Q&A With Chef Ashish Alfred for Food & Beverage Magazine

Ashish Alfred, chef and owner of the Alfred Restaurant Group, is THE rising star on the Washington, DC-Baltimore, MD-food scene, earning acclaim and rave reviews at his three restaurants: Duck Duck Goose Bethesda, George’s Chophouse in Bethesda, and Duck Duck Goose Baltimore. He was classically trained at the French Culinary Institute in Manhattan and honed his skills in some of Manhattan’s best kitchens. Chef Al, as he’s often called, recently showcased his culinary talents at an exclusive, sold out James Beard Foundation dinner. We sat down with Chef Al to discuss his passion for his craft, his dream food tour, and why he shouldn’t be judged for his love of whisks.

Q: What made you decide cooking was your career path?

A: “I like the rigidity of it, I like the militaristic nature of it, and I like the physicality of it. I like how there is not a lot of gray area — there’s a right way to do things and many wrong ways to do things. There is a right way to break down a fish and there is a right way to blanch a vegetable. I think the other part of cooking that I really appreciate is the instant gratification you get. I don’t think there are a lot of jobs where you do a good job and people tell you right away. We get the satisfaction of seeing clean plates come back, and conversely, if you’ve done a bad job, then you see unclean plates come back. So I like the instant gratification.”  

Q: Why is plating technique so important?

A: “I think plating is very important and people, for simple reasons, eat with their eyes before they eat with their mouths or even their nose. From a business standpoint, if you stand back and watch, people in your dining room will pay attention to dishes that come out plated beautifully. That increases your sales. It’s easy to pile things high in the center of the plate, and that has its place, but even that can be done exquisitely. You can do that while balancing color or texture. You can also do that by using the right flatware. The way food looks coming out of the kitchen is as important as the way that it tastes.”

Q: What advice would you give to someone looking to start a career in cooking?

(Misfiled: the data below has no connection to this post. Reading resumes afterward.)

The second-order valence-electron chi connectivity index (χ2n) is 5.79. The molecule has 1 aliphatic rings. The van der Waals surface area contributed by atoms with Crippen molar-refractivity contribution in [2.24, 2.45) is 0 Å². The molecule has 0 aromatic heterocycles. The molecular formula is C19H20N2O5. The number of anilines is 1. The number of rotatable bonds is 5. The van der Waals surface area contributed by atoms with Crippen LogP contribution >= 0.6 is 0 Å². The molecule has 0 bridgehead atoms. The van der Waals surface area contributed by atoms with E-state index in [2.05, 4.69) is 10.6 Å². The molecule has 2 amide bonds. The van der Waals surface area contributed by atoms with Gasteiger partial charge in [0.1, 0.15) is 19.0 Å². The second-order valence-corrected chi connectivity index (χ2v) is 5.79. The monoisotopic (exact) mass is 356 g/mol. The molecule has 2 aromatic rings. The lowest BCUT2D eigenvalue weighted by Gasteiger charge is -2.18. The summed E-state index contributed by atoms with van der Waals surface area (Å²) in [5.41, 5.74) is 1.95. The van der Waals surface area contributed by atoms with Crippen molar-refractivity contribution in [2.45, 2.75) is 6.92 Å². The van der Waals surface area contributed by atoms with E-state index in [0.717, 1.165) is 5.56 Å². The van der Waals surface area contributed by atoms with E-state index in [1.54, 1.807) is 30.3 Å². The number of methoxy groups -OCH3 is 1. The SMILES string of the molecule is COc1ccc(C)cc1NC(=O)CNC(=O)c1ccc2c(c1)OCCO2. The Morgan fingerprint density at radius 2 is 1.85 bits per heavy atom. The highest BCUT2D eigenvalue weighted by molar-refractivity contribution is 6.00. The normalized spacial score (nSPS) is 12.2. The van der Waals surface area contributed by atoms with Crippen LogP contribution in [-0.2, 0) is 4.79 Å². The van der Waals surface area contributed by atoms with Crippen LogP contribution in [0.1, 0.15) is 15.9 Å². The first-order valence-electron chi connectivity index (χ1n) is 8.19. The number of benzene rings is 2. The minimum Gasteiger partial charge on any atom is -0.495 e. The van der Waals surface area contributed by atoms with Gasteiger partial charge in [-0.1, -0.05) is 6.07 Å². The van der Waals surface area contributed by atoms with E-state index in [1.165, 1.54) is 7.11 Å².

A: “It is a lot of hours, for not a lot of money, with not a lot of glory. So it’s got to turn you on. You’ve got to be able to look out at a dining room and see people sitting at their table, smiles on their faces, taking a bite of their food and do a little happy dance. You’ve got to get off on the fact that it’s 8:30 at night there are 15 tickets in the window, and you’ve got seven salmons down at four different temperatures. If you enjoy creating something that you know you can stand behind and you enjoy looking out at people enjoying your product then yes, it’s for you.”

Q: What advice would you give to a home cook?

A: “Keep it simple. Do things you know how to do. Do things you can prep in advance. If you’re having a huge dinner party, don’t try to prepare raspberry souffle for a dozen people, do something that you’re comfortable with. Mise en Place’ which is French for “put in place” is basically, do everything you can in advance so that you can to set yourself up for success.”

Q: If you were to go on a food tour anywhere in the world, where would you go?

A: “I would go to France. My roots are in French cooking. I think from the Basque region, to Paris, to the south of France in Nice, you can really taste some of the best produce, meat and seafood in the world, prepared by some of the most passionate people in the world.”

Q: What type of music do you listen to in the kitchen?  

A: “Spanish music. Either Reggaeton, or Bachata, or Latin trap because that’s what my guys listen to and coming up in kitchens, that’s all I’ve ever listened to.”

Q: What is your management style?

A: “I like to teach by doing. I’m not a point and shoot kind of person where I’m saying ‘hey do this do that and the other’. I like to lead from the front rather than the back so when I’m managing front of house I will fill waters and bus tables. My management style is to set my people up for success and see what I can do to make today as easy on you as possible. I’m here for you, what do you need from me, how can I help you?”

Q: What would be your last meal or “death row meal”?

A: “Meatloaf, mashed potatoes, and gravy. I imagine it would probably be the easiest to eat with a spork.”

Q: What is your favorite kitchen tool or gadget?

A: “Nothing turns me on like a good whisk. It’s the satisfaction of watching something come together in a whisk. You start with egg yolks and little oil and you have a mayonnaise, you start with a little heavy cream and some sugar and with a whisk you have whipped cream. I just like a good whisk, don’t judge me.”